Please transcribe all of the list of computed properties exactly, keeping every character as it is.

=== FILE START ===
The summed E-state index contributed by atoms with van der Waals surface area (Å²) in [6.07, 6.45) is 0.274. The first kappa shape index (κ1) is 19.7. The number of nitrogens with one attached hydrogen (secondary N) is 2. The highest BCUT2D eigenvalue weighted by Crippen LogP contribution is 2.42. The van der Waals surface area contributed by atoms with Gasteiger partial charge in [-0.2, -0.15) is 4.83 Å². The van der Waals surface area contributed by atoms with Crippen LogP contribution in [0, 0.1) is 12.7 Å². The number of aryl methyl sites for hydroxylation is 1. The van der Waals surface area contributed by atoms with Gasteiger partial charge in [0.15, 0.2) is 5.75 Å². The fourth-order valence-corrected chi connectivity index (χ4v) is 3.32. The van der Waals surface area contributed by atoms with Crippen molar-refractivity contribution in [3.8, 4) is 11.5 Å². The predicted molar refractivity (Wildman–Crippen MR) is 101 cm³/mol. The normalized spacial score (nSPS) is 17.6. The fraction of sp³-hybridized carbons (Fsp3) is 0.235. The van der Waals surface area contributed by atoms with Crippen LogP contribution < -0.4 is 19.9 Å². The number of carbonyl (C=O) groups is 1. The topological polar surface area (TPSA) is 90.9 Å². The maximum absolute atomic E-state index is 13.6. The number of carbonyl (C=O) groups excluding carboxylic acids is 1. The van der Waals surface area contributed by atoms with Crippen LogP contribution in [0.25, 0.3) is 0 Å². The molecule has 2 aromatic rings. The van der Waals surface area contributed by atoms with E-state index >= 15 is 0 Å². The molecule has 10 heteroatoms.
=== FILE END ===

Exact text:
The summed E-state index contributed by atoms with van der Waals surface area (Å²) in [6.07, 6.45) is 0.274. The first kappa shape index (κ1) is 19.7. The number of nitrogens with one attached hydrogen (secondary N) is 2. The highest BCUT2D eigenvalue weighted by Crippen LogP contribution is 2.42. The van der Waals surface area contributed by atoms with Gasteiger partial charge in [-0.2, -0.15) is 4.83 Å². The van der Waals surface area contributed by atoms with Crippen LogP contribution in [0, 0.1) is 12.7 Å². The number of aryl methyl sites for hydroxylation is 1. The van der Waals surface area contributed by atoms with Gasteiger partial charge in [0.15, 0.2) is 5.75 Å². The fourth-order valence-corrected chi connectivity index (χ4v) is 3.32. The van der Waals surface area contributed by atoms with Crippen molar-refractivity contribution in [3.8, 4) is 11.5 Å². The predicted molar refractivity (Wildman–Crippen MR) is 101 cm³/mol. The normalized spacial score (nSPS) is 17.6. The fraction of sp³-hybridized carbons (Fsp3) is 0.235. The van der Waals surface area contributed by atoms with Crippen LogP contribution < -0.4 is 19.9 Å². The number of carbonyl (C=O) groups is 1. The topological polar surface area (TPSA) is 90.9 Å². The maximum absolute atomic E-state index is 13.6. The number of carbonyl (C=O) groups excluding carboxylic acids is 1. The van der Waals surface area contributed by atoms with Crippen LogP contribution in [0.25, 0.3) is 0 Å². The molecule has 2 aromatic rings. The van der Waals surface area contributed by atoms with E-state index >= 15 is 0 Å². The molecule has 10 heteroatoms.